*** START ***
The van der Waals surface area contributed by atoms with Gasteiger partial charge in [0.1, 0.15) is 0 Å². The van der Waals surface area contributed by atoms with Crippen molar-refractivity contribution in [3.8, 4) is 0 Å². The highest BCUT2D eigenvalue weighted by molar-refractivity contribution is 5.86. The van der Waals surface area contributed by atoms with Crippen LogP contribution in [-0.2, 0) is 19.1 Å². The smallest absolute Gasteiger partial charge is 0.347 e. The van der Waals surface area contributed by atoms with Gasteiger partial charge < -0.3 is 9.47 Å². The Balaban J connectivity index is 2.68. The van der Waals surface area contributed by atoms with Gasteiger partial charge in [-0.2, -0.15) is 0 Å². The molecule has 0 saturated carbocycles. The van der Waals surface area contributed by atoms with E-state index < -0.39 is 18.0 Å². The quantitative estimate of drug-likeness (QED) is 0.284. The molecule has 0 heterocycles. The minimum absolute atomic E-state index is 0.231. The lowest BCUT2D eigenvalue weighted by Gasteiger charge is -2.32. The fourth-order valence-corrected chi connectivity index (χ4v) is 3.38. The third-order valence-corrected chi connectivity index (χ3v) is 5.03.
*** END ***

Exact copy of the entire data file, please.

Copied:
The van der Waals surface area contributed by atoms with Gasteiger partial charge in [0.1, 0.15) is 0 Å². The van der Waals surface area contributed by atoms with Crippen molar-refractivity contribution in [3.8, 4) is 0 Å². The highest BCUT2D eigenvalue weighted by molar-refractivity contribution is 5.86. The van der Waals surface area contributed by atoms with Crippen LogP contribution in [-0.2, 0) is 19.1 Å². The smallest absolute Gasteiger partial charge is 0.347 e. The van der Waals surface area contributed by atoms with Gasteiger partial charge < -0.3 is 9.47 Å². The Balaban J connectivity index is 2.68. The van der Waals surface area contributed by atoms with Gasteiger partial charge in [-0.2, -0.15) is 0 Å². The molecule has 0 saturated carbocycles. The van der Waals surface area contributed by atoms with E-state index < -0.39 is 18.0 Å². The quantitative estimate of drug-likeness (QED) is 0.284. The molecule has 0 heterocycles. The minimum absolute atomic E-state index is 0.231. The lowest BCUT2D eigenvalue weighted by Gasteiger charge is -2.32. The fourth-order valence-corrected chi connectivity index (χ4v) is 3.38. The third-order valence-corrected chi connectivity index (χ3v) is 5.03.